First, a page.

THE victory over Cambridge United was the highlight of the season so far at Forest Green. A large boisterous crowd saw thrilling football as the home side underlined their play-off credentials.

Coming from behind to beat second-placed Cambridge showed just how good Ady Pennock’s side can be. Playing three games this week – Tuesday, Thursday and Saturday – will surely define the season.

Tuesday sees a home game with Salisbury, Alan Devonshire’s Braintree visit on Thursday and there is the shortish trip to Tamworth on Saturday. The only certainty is that Devonshire will be wearing his natty flat cap.

England ‘C’ international James Norwood was outstanding on Saturday. He is exciting, audacious and above all he delivers. He scored once and engineered a skilful assist as the visitors were consistently undone by his pace. He would be an asset to either of our two local league clubs.

It was a good week for Cirencester Town also. Since their defeat on Merthyr’s plastic pitch they have scored nine goals without reply.

There is also good news from Poulton FC. Proud president Richard Butt, a true son of the village, joined the regulars in The Red Lion on Monday evening and told us the exciting fact that for the first time in their history the village team have made a county final.

Founded in 1959 and playing at Betty’s Grave, well outside the village, the team contained names that are still known in Cirencester sporting circles. Alan Ayers, better known for his skill on the bowling green or cricket field, was a sturdy inside forward. He was a determined player, but one who was scarcely swift.

Mike Smith, latterly a referee and ‘mine host’ at The Golden Cross, was a vigorous centre half, while the sporting Shaw brothers, Pat and Trevor, were mainstays of the team. The Nunn brothers, John and Jim, also played. John was in goal and nicknamed Yashin after the great Russian goalkeeper.

However, the similarities stretched only to the fact that both wore black and had the same number of limbs.

It is Jim Nunn who is the true Poulton hero. Quickly moving from outside left to the position of secretary (36 years in post) and now chairman, he is truly ‘Mr Poulton’ working unstintingly for the club. Typically modest, Jim paid tribute to current secretary Brian Cooper and to the manager John Paget, but everyone I spoke to mentioned Jim’s work in keeping the club going.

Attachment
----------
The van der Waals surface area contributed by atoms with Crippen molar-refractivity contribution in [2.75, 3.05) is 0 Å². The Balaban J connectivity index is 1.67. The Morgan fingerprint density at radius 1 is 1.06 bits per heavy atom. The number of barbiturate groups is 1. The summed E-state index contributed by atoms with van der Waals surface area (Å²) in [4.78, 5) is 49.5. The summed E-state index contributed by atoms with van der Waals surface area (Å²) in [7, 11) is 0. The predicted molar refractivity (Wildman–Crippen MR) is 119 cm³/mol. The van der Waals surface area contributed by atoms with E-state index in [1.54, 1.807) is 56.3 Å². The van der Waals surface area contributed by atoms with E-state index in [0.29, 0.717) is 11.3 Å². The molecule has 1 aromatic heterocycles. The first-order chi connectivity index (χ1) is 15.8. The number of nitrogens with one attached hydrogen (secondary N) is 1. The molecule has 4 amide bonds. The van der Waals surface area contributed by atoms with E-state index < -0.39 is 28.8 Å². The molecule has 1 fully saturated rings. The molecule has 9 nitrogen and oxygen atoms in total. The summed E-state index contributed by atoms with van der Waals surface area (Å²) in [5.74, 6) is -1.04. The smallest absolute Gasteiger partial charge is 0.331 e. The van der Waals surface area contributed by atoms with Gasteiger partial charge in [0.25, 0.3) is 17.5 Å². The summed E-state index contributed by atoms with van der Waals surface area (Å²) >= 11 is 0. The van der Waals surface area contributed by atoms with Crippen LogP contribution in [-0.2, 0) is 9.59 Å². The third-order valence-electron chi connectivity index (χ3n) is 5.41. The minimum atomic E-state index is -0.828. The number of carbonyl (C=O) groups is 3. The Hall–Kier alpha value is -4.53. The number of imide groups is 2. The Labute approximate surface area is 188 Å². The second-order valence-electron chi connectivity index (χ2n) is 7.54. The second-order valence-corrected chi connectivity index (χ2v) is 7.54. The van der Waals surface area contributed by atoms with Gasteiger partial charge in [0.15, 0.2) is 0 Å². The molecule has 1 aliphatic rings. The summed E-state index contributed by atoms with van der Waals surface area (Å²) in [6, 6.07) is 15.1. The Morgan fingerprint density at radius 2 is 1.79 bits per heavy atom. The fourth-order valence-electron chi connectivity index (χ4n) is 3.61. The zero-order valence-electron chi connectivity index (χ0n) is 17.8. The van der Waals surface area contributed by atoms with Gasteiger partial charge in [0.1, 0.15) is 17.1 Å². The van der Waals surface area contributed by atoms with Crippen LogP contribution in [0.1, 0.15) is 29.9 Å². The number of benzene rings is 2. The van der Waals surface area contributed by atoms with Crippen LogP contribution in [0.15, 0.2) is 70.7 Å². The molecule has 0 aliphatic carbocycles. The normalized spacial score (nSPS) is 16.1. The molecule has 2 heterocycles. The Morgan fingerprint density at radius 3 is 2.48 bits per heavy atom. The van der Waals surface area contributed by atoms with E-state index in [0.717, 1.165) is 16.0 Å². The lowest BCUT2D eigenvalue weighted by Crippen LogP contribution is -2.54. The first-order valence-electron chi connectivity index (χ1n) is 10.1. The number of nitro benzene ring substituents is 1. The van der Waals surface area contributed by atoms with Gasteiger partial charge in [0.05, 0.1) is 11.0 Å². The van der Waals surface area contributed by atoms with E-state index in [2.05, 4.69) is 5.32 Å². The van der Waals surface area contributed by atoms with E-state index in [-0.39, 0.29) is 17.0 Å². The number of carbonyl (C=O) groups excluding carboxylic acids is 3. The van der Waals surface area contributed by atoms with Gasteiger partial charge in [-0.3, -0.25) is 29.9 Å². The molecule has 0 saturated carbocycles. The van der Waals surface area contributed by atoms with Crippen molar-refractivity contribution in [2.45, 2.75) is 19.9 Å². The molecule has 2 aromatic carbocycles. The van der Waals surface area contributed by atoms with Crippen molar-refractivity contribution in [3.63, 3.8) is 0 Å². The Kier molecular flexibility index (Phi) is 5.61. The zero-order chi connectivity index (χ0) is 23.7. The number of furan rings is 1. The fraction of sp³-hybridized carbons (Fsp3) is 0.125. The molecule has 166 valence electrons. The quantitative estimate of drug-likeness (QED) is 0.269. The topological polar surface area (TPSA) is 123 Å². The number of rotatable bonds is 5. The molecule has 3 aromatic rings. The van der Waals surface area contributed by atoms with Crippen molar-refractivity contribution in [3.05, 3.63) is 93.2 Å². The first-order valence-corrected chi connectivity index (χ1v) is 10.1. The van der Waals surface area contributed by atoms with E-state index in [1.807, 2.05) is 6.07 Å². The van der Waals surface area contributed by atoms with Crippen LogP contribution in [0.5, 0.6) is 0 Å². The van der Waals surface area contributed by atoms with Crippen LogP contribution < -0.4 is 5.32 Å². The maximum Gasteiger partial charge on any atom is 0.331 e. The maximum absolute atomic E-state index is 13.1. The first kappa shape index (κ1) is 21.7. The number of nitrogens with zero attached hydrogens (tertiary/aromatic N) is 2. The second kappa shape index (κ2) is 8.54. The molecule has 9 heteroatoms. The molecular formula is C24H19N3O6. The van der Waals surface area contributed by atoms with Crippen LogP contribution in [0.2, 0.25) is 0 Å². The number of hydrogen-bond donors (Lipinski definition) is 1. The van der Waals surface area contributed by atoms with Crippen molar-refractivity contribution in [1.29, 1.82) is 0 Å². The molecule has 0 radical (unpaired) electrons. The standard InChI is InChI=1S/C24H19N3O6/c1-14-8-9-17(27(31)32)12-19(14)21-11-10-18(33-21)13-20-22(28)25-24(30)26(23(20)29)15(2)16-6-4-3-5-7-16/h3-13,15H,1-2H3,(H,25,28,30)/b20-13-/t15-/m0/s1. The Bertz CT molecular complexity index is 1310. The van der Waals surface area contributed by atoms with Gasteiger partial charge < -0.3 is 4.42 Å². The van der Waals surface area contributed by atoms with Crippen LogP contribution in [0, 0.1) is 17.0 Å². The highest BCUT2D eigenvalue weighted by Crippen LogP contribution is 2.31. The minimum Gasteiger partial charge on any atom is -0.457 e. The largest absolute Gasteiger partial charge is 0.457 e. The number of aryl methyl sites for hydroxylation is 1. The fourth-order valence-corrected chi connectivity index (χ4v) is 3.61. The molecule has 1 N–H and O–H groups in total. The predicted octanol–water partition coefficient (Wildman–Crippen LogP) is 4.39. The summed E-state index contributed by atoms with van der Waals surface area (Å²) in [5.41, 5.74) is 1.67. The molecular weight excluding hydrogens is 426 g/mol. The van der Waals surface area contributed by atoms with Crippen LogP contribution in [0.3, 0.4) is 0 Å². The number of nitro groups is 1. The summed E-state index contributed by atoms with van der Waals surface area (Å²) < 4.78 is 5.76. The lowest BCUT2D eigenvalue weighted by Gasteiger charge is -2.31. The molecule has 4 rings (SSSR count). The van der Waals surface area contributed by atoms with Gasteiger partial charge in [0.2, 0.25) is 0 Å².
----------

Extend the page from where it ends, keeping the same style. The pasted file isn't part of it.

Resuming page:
Not many villagers play for the team these days, but that is the same everywhere, whatever the sport. The nature of the population of Cotswold villages is so different with retired inhabitants or second-homers taking over. What is important is that the club remains for any players, wherever they are from, to have a chance to play and in so doing make friends and store up memories that will last a lifetime.

Poulton now play at the fine Englands’ ground in the centre of the village.

The planning application section of this newspaper contained the news of a desire to acquire some extra land, move the football pitch and add some extra facilities, believed to be tennis courts. With their thriving cricket club, excellent pub and busy shop/post office there is no better village to live in. Not all Cotswold villages are dying; Poulton is very much alive.

No sporting column written in the Cotswolds would be complete without a tribute to Dick Selby, landlord of The Drillman's Arms. Sadly, Dick died on February 25 but his memorial is, and I hope always will be, his pub. Other local pubs have closed or changed, with skittle alleys going, darts teams vanishing and any genuine identity being lost. Not so the ‘Drill’. This has remained a straightforward, good value pub with traditional games encouraged and fostered. Such places are unfortunately all too rare, and so are people like Dick Selby. Those of us who value local life owe him a huge debt of thanks.